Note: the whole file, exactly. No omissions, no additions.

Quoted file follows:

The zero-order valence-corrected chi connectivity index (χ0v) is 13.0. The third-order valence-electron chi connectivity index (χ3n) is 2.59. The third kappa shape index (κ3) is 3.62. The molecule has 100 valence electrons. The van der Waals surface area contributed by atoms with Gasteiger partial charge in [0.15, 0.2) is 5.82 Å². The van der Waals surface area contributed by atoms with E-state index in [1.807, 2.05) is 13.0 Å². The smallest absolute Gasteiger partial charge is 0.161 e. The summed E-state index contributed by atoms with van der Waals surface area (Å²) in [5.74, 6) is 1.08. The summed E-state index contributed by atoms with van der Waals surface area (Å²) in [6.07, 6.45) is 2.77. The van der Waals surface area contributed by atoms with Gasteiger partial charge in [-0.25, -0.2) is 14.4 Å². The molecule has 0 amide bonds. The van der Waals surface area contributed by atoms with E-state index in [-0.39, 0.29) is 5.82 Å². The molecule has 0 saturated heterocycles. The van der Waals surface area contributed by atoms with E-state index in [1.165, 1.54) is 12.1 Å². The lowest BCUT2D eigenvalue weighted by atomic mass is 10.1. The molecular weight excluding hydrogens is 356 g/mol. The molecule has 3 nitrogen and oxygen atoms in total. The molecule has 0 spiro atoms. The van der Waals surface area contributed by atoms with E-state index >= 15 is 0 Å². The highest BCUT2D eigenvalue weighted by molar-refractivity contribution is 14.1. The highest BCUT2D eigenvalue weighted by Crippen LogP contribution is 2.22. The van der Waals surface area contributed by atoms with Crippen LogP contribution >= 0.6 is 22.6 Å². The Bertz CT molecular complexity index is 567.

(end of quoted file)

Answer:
The zero-order valence-corrected chi connectivity index (χ0v) is 13.0. The third-order valence-electron chi connectivity index (χ3n) is 2.59. The third kappa shape index (κ3) is 3.62. The molecule has 100 valence electrons. The van der Waals surface area contributed by atoms with Gasteiger partial charge in [0.15, 0.2) is 5.82 Å². The van der Waals surface area contributed by atoms with E-state index in [1.807, 2.05) is 13.0 Å². The smallest absolute Gasteiger partial charge is 0.161 e. The summed E-state index contributed by atoms with van der Waals surface area (Å²) in [5.74, 6) is 1.08. The summed E-state index contributed by atoms with van der Waals surface area (Å²) in [6.07, 6.45) is 2.77. The van der Waals surface area contributed by atoms with Gasteiger partial charge in [-0.25, -0.2) is 14.4 Å². The molecule has 0 amide bonds. The van der Waals surface area contributed by atoms with E-state index in [-0.39, 0.29) is 5.82 Å². The molecule has 0 saturated heterocycles. The van der Waals surface area contributed by atoms with E-state index in [1.165, 1.54) is 12.1 Å². The lowest BCUT2D eigenvalue weighted by atomic mass is 10.1. The molecular weight excluding hydrogens is 356 g/mol. The molecule has 3 nitrogen and oxygen atoms in total. The molecule has 0 spiro atoms. The van der Waals surface area contributed by atoms with E-state index >= 15 is 0 Å². The highest BCUT2D eigenvalue weighted by molar-refractivity contribution is 14.1. The highest BCUT2D eigenvalue weighted by Crippen LogP contribution is 2.22. The van der Waals surface area contributed by atoms with Crippen LogP contribution >= 0.6 is 22.6 Å². The Bertz CT molecular complexity index is 567.